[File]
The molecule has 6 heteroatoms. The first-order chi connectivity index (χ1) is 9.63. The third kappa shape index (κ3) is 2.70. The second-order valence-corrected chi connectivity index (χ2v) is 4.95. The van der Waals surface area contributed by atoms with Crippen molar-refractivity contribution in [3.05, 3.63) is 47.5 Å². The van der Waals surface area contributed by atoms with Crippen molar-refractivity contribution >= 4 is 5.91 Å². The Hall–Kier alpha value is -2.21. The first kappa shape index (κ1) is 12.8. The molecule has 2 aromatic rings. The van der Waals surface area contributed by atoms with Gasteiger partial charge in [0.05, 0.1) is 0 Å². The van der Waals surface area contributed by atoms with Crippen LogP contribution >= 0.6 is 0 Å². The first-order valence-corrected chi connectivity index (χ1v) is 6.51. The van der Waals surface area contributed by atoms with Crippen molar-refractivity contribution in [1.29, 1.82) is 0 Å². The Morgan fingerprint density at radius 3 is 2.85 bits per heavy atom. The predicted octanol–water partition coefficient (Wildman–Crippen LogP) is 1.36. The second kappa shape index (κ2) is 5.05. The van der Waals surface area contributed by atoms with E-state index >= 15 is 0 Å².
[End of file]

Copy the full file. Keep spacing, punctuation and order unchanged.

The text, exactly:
The molecule has 6 heteroatoms. The first-order chi connectivity index (χ1) is 9.63. The third kappa shape index (κ3) is 2.70. The second-order valence-corrected chi connectivity index (χ2v) is 4.95. The van der Waals surface area contributed by atoms with Crippen molar-refractivity contribution in [3.05, 3.63) is 47.5 Å². The van der Waals surface area contributed by atoms with Crippen molar-refractivity contribution >= 4 is 5.91 Å². The Hall–Kier alpha value is -2.21. The first kappa shape index (κ1) is 12.8. The molecule has 2 aromatic rings. The van der Waals surface area contributed by atoms with Gasteiger partial charge in [0.05, 0.1) is 0 Å². The van der Waals surface area contributed by atoms with Crippen LogP contribution >= 0.6 is 0 Å². The first-order valence-corrected chi connectivity index (χ1v) is 6.51. The van der Waals surface area contributed by atoms with Crippen molar-refractivity contribution in [1.29, 1.82) is 0 Å². The Morgan fingerprint density at radius 3 is 2.85 bits per heavy atom. The predicted octanol–water partition coefficient (Wildman–Crippen LogP) is 1.36. The second kappa shape index (κ2) is 5.05. The van der Waals surface area contributed by atoms with E-state index >= 15 is 0 Å².